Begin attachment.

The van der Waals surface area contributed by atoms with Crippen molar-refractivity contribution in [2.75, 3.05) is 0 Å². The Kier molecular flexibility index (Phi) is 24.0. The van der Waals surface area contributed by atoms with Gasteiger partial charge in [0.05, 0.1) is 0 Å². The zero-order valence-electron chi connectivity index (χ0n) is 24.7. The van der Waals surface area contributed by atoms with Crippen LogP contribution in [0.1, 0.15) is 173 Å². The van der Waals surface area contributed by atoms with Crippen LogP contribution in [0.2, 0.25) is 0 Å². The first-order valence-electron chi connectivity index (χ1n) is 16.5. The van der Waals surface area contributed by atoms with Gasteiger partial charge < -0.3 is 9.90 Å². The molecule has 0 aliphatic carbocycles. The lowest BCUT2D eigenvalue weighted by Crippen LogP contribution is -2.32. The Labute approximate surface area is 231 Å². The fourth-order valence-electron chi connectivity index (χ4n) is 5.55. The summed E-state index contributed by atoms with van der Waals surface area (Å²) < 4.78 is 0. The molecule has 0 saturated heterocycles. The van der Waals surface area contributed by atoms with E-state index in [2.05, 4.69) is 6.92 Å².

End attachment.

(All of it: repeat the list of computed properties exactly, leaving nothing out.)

The van der Waals surface area contributed by atoms with Crippen molar-refractivity contribution in [2.75, 3.05) is 0 Å². The Kier molecular flexibility index (Phi) is 24.0. The van der Waals surface area contributed by atoms with Gasteiger partial charge in [0.05, 0.1) is 0 Å². The zero-order valence-electron chi connectivity index (χ0n) is 24.7. The van der Waals surface area contributed by atoms with Crippen LogP contribution in [0.1, 0.15) is 173 Å². The van der Waals surface area contributed by atoms with Crippen LogP contribution in [0.2, 0.25) is 0 Å². The first-order valence-electron chi connectivity index (χ1n) is 16.5. The van der Waals surface area contributed by atoms with Gasteiger partial charge < -0.3 is 9.90 Å². The molecule has 0 aliphatic carbocycles. The lowest BCUT2D eigenvalue weighted by Crippen LogP contribution is -2.32. The Labute approximate surface area is 231 Å². The fourth-order valence-electron chi connectivity index (χ4n) is 5.55. The summed E-state index contributed by atoms with van der Waals surface area (Å²) < 4.78 is 0. The molecule has 0 saturated heterocycles. The van der Waals surface area contributed by atoms with E-state index in [2.05, 4.69) is 6.92 Å².